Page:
New York / Seoul: MSCI Inc., whose stock indexes are tracked by investors managing $3 trillion in funds, will decide within 12 months whether to reclassify South Korea and Israel as developed markets, possibly opening the way to attract more funds.
Positive view : Office buildings in the central district of Seoul, South Korea. An upgrade could bring more investment to the country as there’s more money in funds meant for developed markets
MSCI will decide based on each country’s economic development and the “accessibility of its market, including the efficiency of its operational framework, as well as on the role of geopolitical risk,” New York-based MSCI said 18 June. South Korea and Israel are now in MSCI’s emerging-market indexes. Most investment funds track indexes in developed markets, considered less risky. A record-high percentage of investors are taking on a “lower-than-normal” level of risk, Merrill Lynch and Co. Inc. said on Wednesday in its June fund manager survey.
“An upgrade would be a big positive as there’s more money in the developed-market funds,” said Kim Yong Tae, head of global investments at Yurie Asset Management Inc. in Seoul, which includes global index funds among its $4.9 billion in assets.
“This is a good time to move into the developed markets, since economic concerns are making investors risk-averse.”
MSCI will also consider dropping Argentina and Colombia from the emerging markets, while United Arab Emirates, Kuwait and Qatar may be raised to emerging markets from their frontier market status after a consultation process, according to the company’s statement. MSCI has changed how it classifies markets and is reviewing which countries should switch to a new group.
South Korea is the third-largest developing nation in MSCI’s stock benchmarks, representing 13.1% of the MSCI Emerging Market Index, according to data compiled by Bloomberg. Israeli stocks account for 2.43% of the MSCI Emerging Markets Index, according to Bloomberg data.
South Korean equities have a capitalization of 745 trillion won ($727 billion) on a so-called free-float adjusted basis, which includes only companies that overseas investors can readily buy and sell. The Kospi index, the stock benchmark, has fallen 8.2% this year. It closed down 1.9% at 1,740.72 points on Thursday.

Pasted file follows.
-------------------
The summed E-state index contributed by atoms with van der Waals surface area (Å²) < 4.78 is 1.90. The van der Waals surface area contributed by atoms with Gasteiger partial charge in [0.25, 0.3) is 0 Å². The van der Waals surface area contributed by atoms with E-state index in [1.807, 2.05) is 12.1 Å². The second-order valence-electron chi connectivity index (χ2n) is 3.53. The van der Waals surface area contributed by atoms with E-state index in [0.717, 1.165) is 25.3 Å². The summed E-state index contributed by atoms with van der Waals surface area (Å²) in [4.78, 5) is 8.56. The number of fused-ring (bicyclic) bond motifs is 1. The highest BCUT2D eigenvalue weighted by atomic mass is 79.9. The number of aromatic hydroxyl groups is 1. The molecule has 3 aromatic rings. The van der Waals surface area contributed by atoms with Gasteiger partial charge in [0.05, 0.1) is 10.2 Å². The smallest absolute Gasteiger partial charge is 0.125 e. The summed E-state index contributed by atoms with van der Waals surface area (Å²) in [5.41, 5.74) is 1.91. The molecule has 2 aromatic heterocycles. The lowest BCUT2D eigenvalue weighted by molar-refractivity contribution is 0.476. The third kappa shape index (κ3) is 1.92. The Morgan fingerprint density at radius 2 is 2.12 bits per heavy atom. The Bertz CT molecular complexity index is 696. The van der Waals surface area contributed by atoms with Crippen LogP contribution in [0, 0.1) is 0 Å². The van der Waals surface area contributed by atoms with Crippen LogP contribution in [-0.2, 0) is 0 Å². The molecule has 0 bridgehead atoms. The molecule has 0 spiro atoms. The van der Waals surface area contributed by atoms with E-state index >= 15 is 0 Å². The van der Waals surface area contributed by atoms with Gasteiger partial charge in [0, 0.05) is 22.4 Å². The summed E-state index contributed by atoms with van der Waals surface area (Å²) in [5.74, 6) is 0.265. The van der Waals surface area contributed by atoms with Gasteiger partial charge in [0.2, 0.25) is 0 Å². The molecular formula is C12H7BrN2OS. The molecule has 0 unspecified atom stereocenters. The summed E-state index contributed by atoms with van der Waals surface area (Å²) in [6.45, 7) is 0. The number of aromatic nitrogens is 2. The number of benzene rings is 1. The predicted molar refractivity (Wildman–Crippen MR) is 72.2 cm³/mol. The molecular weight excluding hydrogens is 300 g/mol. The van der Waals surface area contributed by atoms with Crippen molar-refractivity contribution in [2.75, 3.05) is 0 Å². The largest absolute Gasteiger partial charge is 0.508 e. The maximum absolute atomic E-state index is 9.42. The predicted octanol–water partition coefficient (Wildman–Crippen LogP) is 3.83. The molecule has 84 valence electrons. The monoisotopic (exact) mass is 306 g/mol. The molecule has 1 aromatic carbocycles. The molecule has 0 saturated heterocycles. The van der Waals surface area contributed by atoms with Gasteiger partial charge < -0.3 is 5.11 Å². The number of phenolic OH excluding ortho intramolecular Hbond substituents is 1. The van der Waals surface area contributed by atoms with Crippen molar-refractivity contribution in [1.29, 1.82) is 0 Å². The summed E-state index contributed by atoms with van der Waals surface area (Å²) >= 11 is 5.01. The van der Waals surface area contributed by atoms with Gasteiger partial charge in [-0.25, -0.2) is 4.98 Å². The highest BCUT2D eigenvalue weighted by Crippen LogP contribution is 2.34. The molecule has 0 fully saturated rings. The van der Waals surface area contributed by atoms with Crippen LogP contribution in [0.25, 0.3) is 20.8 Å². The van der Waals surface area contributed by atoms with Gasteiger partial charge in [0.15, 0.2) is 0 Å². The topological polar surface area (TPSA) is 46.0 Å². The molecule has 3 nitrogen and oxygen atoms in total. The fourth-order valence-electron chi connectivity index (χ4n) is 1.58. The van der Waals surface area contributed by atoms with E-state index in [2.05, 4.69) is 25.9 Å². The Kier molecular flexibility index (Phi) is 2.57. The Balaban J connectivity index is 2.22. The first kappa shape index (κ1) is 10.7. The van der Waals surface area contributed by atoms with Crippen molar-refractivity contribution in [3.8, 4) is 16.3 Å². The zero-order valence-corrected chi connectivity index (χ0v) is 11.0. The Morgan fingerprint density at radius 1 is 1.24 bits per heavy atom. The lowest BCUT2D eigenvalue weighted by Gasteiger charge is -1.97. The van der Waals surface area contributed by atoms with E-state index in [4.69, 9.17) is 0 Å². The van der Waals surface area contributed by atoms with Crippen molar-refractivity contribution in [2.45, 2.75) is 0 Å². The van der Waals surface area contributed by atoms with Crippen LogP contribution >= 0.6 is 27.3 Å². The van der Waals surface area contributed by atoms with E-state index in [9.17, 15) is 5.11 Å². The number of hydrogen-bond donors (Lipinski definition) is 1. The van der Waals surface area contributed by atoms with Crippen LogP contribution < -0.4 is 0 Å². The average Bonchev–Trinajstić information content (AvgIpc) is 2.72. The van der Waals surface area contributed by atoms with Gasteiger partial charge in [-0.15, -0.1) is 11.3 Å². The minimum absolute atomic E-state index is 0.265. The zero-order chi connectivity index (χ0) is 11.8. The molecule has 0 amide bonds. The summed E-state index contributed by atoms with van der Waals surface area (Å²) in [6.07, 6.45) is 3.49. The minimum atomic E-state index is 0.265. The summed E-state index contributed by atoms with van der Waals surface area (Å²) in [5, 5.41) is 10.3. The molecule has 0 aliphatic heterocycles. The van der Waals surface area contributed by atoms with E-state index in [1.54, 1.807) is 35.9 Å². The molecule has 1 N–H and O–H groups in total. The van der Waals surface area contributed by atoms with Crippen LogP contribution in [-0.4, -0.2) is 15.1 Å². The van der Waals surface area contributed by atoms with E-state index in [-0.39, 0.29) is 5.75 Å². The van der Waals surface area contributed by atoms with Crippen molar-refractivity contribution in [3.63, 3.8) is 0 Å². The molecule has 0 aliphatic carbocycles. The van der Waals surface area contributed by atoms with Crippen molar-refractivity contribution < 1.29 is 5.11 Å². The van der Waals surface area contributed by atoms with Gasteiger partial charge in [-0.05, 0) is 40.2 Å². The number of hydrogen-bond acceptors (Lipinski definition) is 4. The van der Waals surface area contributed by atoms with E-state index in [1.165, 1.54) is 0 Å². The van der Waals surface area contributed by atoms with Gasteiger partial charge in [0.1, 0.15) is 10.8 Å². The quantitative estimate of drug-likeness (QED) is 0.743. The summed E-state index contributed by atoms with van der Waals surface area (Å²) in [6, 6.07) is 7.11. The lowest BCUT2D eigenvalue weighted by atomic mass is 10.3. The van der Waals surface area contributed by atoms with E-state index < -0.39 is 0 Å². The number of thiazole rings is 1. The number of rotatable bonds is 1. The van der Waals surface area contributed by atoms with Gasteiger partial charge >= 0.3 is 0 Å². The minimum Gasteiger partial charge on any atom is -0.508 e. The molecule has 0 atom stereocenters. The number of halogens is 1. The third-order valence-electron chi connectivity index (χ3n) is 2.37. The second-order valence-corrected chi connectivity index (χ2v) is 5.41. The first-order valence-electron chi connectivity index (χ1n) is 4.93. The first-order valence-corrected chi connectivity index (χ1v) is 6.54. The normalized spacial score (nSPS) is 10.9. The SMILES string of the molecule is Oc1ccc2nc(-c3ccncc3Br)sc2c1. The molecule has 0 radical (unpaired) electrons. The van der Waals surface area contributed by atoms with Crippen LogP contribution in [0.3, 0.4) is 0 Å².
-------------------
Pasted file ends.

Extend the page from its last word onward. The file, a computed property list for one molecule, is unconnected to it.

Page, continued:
An MSCI upgrade to developed status for South Korea may not have lasting benefits for the nation’s stocks because interest among developed-market investors would be confined to only the largest companies by value, Citigroup Inc. said in April.
MSCI said that institutional investors “remain concerned with the lack of full convertibility of the Korea won, including the lack of an efficient offshore market for the currency.” Israel, which won developed status from FTSE Group in September, is headed for the first annual stock market decline since 2002. The benchmark TA-25 Index has lost 7.3% this year.
A final decision on Israel and South Korea will be made no later than June 2009, MSCI said.
Argentina and Colombia may be dropped from their emerging-markets status “unless significant improvements in the relevant capital flow restrictions are observed,” MSCI said. So-called frontier markets typically have less-developed economies and financial markets than emerging markets, and have more restrictions on foreign stock ownership.
Argentina’s Merval index lost 7.6% over the past year, while Colombia’s IGBC has dropped 10%. Jordan, an emerging market, will be dropped to the frontier category at the end of November, MSCI said.
Tal Barak in Tel Aviv and Michael Tsang in New York also contributed to the story.